STANEK: A supreme chance to bury crony capitalism

Louisiana tries to exclude monks from the casket trade

In addition to being on the side of the angels, Benedictine monks at St. Joseph Abbey in Covington, La., appear to be on the side of entrepreneurship and freedom. People around the country could end up benefiting.

The monks are locked in a legal struggle with the Louisiana State Board of Embalmers and Funeral Directors, which objects to them selling handmade caskets, something the monks began doing several years ago. It’s a crime in Louisiana for anyone but a state-licensed funeral director to sell caskets. The state threatened the monks with criminal charges, fines and jail time unless they stopped selling their wooden caskets.

In 2010, the monks sued in federal court, arguing the law is arbitrary, serves no public purpose and protects a funeral director cartel. In 2011, U.S. District Court Judge Stanwood Duval of the Eastern District of Louisiana sided with the monks and struck down the law.

“There is no rational basis for the state of Louisiana to require persons who seek to enter into the retailing of caskets to undergo the training and expense necessary to comply with” rules required of funeral directors, Judge Duval wrote. The law amounts to unconstitutional “naked transfers of wealth” to people with political pull, he added.

In March, the 5th U.S. Circuit Court of Appeals upheld Judge Duval’s ruling, and in July, the Louisiana State Board of Embalmers and Funeral Directors asked the U.S. Supreme Court to overturn the ruling.

Mark Coudrain, a deacon at the monastery and director of its St. Joseph Woodworks, has pointed out the monks have long made wooden caskets for their brethren and engage in businesses including farming and logging. These businesses sustain the monastery, as it receives no financial support from the Catholic Church.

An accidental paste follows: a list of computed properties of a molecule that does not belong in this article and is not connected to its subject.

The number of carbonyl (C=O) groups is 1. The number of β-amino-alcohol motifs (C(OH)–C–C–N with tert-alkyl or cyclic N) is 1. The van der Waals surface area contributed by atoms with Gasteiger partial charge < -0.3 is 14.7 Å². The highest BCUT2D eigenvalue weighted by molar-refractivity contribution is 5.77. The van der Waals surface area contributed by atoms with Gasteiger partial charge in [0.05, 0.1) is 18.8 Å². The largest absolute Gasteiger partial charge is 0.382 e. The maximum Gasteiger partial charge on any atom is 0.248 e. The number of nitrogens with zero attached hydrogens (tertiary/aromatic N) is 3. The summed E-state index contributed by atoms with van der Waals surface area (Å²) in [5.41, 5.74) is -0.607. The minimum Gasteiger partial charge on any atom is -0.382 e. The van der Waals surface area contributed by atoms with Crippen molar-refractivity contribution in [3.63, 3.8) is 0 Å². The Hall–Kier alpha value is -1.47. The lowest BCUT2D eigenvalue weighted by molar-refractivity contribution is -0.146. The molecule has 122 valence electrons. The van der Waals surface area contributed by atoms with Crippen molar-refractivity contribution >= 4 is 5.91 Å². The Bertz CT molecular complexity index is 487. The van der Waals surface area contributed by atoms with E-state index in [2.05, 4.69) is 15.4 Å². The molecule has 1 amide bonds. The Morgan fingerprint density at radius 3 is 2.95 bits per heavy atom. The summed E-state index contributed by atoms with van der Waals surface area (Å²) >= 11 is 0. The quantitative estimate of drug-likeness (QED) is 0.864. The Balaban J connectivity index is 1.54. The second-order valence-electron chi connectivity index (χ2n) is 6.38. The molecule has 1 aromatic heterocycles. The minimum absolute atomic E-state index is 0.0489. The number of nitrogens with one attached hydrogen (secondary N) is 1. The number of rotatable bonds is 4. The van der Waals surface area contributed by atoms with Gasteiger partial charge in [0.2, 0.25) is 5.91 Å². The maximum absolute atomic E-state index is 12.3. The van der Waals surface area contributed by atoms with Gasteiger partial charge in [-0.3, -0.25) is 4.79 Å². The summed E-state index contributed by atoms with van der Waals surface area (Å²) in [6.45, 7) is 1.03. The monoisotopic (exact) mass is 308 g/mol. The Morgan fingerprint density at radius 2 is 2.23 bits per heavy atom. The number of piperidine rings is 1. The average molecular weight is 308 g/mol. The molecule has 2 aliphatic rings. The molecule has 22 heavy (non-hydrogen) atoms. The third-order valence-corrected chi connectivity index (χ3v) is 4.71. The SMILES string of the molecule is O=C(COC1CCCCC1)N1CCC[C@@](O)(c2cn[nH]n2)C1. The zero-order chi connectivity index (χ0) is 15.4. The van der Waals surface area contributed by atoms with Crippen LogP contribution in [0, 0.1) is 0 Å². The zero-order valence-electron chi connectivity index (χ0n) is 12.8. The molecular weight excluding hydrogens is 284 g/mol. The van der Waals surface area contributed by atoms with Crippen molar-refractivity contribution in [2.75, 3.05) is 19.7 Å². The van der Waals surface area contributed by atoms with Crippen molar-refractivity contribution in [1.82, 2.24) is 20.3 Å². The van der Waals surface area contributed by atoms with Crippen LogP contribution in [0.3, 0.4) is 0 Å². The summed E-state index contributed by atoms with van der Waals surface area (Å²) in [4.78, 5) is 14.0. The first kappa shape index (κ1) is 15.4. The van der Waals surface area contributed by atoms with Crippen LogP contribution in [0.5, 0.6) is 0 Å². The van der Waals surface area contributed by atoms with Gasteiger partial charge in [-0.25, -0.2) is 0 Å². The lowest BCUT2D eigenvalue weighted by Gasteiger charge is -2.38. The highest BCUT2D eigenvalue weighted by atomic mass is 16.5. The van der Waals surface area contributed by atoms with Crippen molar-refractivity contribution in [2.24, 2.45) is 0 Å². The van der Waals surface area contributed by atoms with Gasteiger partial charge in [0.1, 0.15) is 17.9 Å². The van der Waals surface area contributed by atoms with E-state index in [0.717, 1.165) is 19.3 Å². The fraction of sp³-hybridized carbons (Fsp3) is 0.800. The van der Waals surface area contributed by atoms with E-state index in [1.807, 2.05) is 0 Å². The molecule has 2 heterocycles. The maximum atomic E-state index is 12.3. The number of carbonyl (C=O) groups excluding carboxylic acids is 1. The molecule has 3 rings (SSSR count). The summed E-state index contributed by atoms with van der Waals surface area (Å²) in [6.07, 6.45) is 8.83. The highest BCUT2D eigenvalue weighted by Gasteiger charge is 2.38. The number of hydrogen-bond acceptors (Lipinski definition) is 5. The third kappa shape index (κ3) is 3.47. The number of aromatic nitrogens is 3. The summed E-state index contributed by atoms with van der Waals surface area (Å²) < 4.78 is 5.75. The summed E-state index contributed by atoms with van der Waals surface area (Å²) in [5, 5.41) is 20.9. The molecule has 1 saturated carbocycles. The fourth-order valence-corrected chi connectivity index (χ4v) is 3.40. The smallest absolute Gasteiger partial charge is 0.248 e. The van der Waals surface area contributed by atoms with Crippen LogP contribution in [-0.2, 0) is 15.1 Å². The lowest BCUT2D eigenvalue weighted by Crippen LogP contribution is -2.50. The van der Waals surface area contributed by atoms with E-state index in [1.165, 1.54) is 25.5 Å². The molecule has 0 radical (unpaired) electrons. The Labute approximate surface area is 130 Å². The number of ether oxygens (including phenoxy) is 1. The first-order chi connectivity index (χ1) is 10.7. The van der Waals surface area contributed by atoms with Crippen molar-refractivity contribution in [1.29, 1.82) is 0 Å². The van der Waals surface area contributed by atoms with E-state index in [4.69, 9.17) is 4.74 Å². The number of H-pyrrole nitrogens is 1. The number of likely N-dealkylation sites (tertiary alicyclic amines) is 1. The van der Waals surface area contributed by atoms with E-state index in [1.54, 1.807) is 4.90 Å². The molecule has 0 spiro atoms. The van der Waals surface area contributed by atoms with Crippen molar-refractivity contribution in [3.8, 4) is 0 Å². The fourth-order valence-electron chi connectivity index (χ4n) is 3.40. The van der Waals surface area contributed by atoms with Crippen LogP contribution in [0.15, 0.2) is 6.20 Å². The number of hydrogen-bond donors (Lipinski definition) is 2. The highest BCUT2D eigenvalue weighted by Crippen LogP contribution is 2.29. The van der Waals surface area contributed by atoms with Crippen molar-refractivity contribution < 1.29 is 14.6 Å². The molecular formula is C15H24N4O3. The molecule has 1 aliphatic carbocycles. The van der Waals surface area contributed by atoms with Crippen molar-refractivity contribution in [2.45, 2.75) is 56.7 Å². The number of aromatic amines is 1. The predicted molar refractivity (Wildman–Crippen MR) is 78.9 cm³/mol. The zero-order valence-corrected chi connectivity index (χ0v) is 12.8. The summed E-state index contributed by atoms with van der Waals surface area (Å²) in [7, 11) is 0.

Hurricane Katrina in 2005 damaged the timber the monks at St. Joseph had been harvesting, prompting them to begin selling their handmade caskets to make up the loss.

Federal courts are split on the issue. The 10th U.S. Circuit Court of Appeals in 2004 upheld an Oklahoma law similar to the one the 5th Circuit struck down in Louisiana. The 10th Circuit concluded that “dishing out special economic benefits” to politically favored industries was the “national pastime” of state and local governments.

All across the country, we see this “dishing out” pastime at play — as when billionaires receive taxpayer dollars to build sports stadiums or when big-box retailers receive taxpayer “incentives” to locate in towns in direct competition with smaller stores.

Regulations also enable the dishing out of benefits. Licensing laws force people to spend great amounts of time and money to obtain licenses to engage in certain occupations. Arguments that we need such licensing to protect the public ring hollow when we see the list of occupations that must be licensed in some states: pet sitters, flower arrangers, interior decorators, librarians and sellers of wooden caskets among them.

The monastery does not arrange funerals or handle human remains, so there is no safety or public health issue at stake. In the appeals court ruling, the three-judge panel noted that licensed funeral directors in Louisiana receive no special training in casket-making. Louisiana law allows the purchase of caskets from third parties, including online, and the state does not require that a deceased person be buried in a casket.

The Louisiana law protects funeral directors from competition. This may be good for them, but it’s bad for the monks and families who may want more choice in the caskets that are available for their dearly departed.

Let’s hope and pray the Supreme Court takes up the case, sides with the monks and strikes a blow against the crony capitalism that has indeed become a national pastime of states and local governments.

Steve Stanek is a research fellow at the Heartland Institute in Chicago.

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